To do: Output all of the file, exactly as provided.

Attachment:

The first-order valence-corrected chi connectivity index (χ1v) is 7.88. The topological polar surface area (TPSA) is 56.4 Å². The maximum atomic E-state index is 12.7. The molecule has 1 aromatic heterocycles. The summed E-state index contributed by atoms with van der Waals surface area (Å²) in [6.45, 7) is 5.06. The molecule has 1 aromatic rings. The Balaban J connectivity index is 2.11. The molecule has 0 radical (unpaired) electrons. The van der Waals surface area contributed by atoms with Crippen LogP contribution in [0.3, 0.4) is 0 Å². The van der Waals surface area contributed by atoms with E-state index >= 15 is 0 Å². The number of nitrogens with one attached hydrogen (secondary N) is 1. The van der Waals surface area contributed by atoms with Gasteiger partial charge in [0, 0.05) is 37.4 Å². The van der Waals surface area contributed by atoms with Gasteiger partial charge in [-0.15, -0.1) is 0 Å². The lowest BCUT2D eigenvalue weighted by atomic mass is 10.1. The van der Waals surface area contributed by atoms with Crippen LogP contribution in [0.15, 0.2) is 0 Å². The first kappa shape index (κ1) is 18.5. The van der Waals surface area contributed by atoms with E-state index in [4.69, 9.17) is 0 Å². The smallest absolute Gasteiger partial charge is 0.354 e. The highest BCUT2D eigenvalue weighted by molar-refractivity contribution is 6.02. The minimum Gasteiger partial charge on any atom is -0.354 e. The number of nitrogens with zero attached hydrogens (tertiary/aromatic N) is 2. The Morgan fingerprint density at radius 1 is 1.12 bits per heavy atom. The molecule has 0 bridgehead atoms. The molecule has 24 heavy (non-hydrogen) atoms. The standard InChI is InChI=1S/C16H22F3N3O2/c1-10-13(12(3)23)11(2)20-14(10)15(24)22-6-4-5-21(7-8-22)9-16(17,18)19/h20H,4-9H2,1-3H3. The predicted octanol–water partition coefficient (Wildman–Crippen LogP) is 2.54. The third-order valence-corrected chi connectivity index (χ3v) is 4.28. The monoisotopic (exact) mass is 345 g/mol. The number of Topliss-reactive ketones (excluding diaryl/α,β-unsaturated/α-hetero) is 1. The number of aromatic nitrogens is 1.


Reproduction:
The first-order valence-corrected chi connectivity index (χ1v) is 7.88. The topological polar surface area (TPSA) is 56.4 Å². The maximum atomic E-state index is 12.7. The molecule has 1 aromatic heterocycles. The summed E-state index contributed by atoms with van der Waals surface area (Å²) in [6.45, 7) is 5.06. The molecule has 1 aromatic rings. The Balaban J connectivity index is 2.11. The molecule has 0 radical (unpaired) electrons. The van der Waals surface area contributed by atoms with Crippen LogP contribution in [0.3, 0.4) is 0 Å². The van der Waals surface area contributed by atoms with E-state index >= 15 is 0 Å². The number of nitrogens with one attached hydrogen (secondary N) is 1. The van der Waals surface area contributed by atoms with Gasteiger partial charge in [0, 0.05) is 37.4 Å². The van der Waals surface area contributed by atoms with Gasteiger partial charge in [-0.15, -0.1) is 0 Å². The lowest BCUT2D eigenvalue weighted by atomic mass is 10.1. The van der Waals surface area contributed by atoms with Crippen LogP contribution in [0.15, 0.2) is 0 Å². The first kappa shape index (κ1) is 18.5. The van der Waals surface area contributed by atoms with E-state index in [4.69, 9.17) is 0 Å². The smallest absolute Gasteiger partial charge is 0.354 e. The highest BCUT2D eigenvalue weighted by molar-refractivity contribution is 6.02. The minimum Gasteiger partial charge on any atom is -0.354 e. The number of nitrogens with zero attached hydrogens (tertiary/aromatic N) is 2. The Morgan fingerprint density at radius 1 is 1.12 bits per heavy atom. The molecule has 0 bridgehead atoms. The molecule has 24 heavy (non-hydrogen) atoms. The standard InChI is InChI=1S/C16H22F3N3O2/c1-10-13(12(3)23)11(2)20-14(10)15(24)22-6-4-5-21(7-8-22)9-16(17,18)19/h20H,4-9H2,1-3H3. The predicted octanol–water partition coefficient (Wildman–Crippen LogP) is 2.54. The third-order valence-corrected chi connectivity index (χ3v) is 4.28. The monoisotopic (exact) mass is 345 g/mol. The number of Topliss-reactive ketones (excluding diaryl/α,β-unsaturated/α-hetero) is 1. The number of aromatic nitrogens is 1.